Has humanity evolved by taking chances?

Professor Manuel Lucena examines the important role that risk has played in globalization and human development and explores how perceptions of risk have changed over time.

In this third edition of the “Reasons for Hope” series, organized by IE Law School and the Arts and Humanities Division of IE University, CSIC researcher and IE University Associate Professor Manuel Lucena explored the changing perception of risk. In his thought-provoking talk on the role of risk in evolution, Professor Lucena began by referring to a man who risked it all when he discarded his own life’s work as worthless.

Examining Western thought

Professor Lucena opened by reflecting on Clarence Glackson’s seminal work Traces on the Rhodian Shore. Glackson spent 40 years working on humanity’s relationship with nature and the development of Western thinking, but he later turned his back on his own work and destroyed the manuscript for his second book.

Now regarded as a pioneer, Glackson’s opus bore its name from a tale involving ancient Greek philosopher Aristippus. After being shipwrecked on the shoreline of Rhodes, he awoke to see traces of humanity and his response was that of hope. Aristippus took the risk of traveling and found justification for this treacherous journey on the shoreline of the island.

Risk as a driver of divergence

Humans colonized all corners of the planet through necessary risk-taking. Professor Lucena called this “the long era of cultural divergence.” Without overcoming the everyday risks inherent in survival, early humanity’s development would have stalled. “Risk”, he asserted, “was the condition to survive” as humanity extended across the globe. It became part of human nature, as Aristippus’s experience demonstrated.

Later on, he explained, risk became an essential element of the nobility. Europe became an important driver of globalization and nobility was tied to navigation, the search for spices and the spread of Christianity. Prestige, wealth and influence were all earned by exploration, as in Magellan’s 16th-century circumnavigation of the globe.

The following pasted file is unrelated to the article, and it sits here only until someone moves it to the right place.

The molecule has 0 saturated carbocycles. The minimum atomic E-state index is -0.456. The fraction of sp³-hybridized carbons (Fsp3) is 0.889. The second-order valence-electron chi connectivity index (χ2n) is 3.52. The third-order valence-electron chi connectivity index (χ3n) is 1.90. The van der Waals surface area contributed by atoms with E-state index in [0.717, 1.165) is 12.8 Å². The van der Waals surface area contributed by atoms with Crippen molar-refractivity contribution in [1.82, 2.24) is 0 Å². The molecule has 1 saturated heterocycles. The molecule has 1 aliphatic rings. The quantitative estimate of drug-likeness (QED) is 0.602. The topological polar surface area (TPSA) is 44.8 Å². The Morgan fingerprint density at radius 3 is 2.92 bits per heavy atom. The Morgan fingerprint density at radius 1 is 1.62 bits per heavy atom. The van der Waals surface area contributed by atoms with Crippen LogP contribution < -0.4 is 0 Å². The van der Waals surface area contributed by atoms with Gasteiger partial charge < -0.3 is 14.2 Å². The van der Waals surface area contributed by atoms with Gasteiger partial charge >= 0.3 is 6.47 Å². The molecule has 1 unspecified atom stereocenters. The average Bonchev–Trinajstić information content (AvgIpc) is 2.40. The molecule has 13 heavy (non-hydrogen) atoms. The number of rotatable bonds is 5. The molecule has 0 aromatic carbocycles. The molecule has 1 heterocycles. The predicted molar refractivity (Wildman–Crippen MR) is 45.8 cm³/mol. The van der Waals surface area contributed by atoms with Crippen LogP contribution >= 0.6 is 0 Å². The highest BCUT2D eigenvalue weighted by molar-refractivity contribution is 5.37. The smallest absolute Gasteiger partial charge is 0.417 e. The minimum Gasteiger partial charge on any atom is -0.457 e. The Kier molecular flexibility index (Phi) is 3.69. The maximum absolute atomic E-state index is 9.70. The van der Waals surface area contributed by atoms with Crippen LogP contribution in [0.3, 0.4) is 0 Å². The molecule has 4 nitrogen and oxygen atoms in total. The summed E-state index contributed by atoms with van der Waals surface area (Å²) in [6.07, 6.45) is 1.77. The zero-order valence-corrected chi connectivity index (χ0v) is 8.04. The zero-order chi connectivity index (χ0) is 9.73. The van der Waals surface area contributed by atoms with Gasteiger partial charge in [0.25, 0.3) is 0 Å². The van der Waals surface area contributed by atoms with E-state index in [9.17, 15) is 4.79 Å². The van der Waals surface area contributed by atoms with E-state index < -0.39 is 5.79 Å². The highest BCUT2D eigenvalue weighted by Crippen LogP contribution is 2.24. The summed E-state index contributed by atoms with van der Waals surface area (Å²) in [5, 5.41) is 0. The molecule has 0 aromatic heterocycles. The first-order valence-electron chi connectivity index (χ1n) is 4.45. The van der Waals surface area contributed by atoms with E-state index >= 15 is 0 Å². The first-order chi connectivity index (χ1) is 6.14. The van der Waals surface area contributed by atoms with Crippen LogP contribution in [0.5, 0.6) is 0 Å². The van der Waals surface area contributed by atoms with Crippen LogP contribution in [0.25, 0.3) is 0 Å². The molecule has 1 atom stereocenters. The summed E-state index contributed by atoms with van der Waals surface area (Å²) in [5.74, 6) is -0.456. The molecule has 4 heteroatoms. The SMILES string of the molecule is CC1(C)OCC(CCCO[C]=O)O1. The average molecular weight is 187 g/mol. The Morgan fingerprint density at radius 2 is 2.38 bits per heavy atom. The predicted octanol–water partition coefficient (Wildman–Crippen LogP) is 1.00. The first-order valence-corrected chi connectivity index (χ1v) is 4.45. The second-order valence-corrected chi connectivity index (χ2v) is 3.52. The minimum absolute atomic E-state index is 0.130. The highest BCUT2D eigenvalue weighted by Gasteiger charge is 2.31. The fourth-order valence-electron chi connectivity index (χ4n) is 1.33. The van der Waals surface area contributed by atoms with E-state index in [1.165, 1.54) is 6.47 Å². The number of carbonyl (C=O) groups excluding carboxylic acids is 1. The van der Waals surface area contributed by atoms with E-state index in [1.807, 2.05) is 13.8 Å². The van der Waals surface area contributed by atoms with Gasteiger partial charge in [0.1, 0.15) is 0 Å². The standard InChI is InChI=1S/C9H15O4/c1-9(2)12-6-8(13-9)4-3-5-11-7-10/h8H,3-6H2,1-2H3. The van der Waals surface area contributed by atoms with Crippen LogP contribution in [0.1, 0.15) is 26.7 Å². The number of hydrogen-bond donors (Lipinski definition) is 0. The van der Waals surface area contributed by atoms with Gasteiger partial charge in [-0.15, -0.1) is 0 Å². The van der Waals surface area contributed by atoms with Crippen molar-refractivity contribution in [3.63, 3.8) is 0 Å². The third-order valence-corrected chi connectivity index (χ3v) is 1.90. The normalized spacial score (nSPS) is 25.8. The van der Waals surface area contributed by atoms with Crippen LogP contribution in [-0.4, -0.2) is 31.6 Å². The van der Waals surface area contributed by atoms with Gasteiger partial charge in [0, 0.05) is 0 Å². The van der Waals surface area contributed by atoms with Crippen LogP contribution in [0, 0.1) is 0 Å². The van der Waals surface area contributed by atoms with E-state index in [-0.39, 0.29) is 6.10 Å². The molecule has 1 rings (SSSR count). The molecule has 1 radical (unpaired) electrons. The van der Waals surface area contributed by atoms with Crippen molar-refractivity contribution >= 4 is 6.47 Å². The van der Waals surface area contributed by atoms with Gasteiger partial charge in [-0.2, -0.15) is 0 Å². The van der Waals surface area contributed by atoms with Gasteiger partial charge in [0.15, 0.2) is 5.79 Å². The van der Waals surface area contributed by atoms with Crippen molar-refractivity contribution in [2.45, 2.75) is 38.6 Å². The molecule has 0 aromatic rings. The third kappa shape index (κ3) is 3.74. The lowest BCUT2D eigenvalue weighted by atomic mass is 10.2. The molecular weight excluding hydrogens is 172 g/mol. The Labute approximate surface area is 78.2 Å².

Risk became something manageable—a consideration to be stretched to its limit. Such an attitude cost Magellan and many of his expedition their lives, as just 19 of the 265 original crew members returned home. But risk also led to successes against the odds. While so few returned, they had completed the first journey around the planet.

Romanticising risk

While 16th-century exploration had been driven by practical considerations, it was later romanticized. Professor Lucena explained how “romantic quest, in defiance of practicality and undertaken at the expense of the soul rather than the pocket, was the theme from the enlightenment onwards.” The romanticism of risk persisted into the 20th century. Captain Robert Scott’s ill-fated expedition to Antarctica was, said the professor, “taking a bad imitation of conscious risk, in a journey of discovery that ended in disaster.”

Has humanity evolved by taking chances? | IE LawAhead

However, as in early humanity, modern globalization wouldn’t have happened without great risks being taken. Professor Lucena asked us to consider if modern society has forgotten even the expectation of risk. Has a crucial component of human imagination disappeared?

In modern culture, we’ve become accustomed to individual liberties like travel, and don’t really consider the risks involved. But travel requires passing through what French anthropologist Marc Augé described as “non-places,” such as airports or railway stations. These “non-places” are, said the professor, representations of our modern obligation to travel, and in fact represent a society of risk. The COVID-19 pandemic has made us long for the days of freedom to take such itinerant risks.

Risk, concluded Professor Lucena, is what is unexpected. Citing as evidence the current success of robotic expeditions on Mars and ongoing preparation for manned missions to the planet, he notes that “risk is a reason for hope for humanity’s future.”

You can watch the full lecture and subsequent Q&A session here. The next Reasons for Hope lecture on May 4 features eminent historian and author Jimena Canales, who will present Hope, Desire & Demons: the Emergence of New Technologies.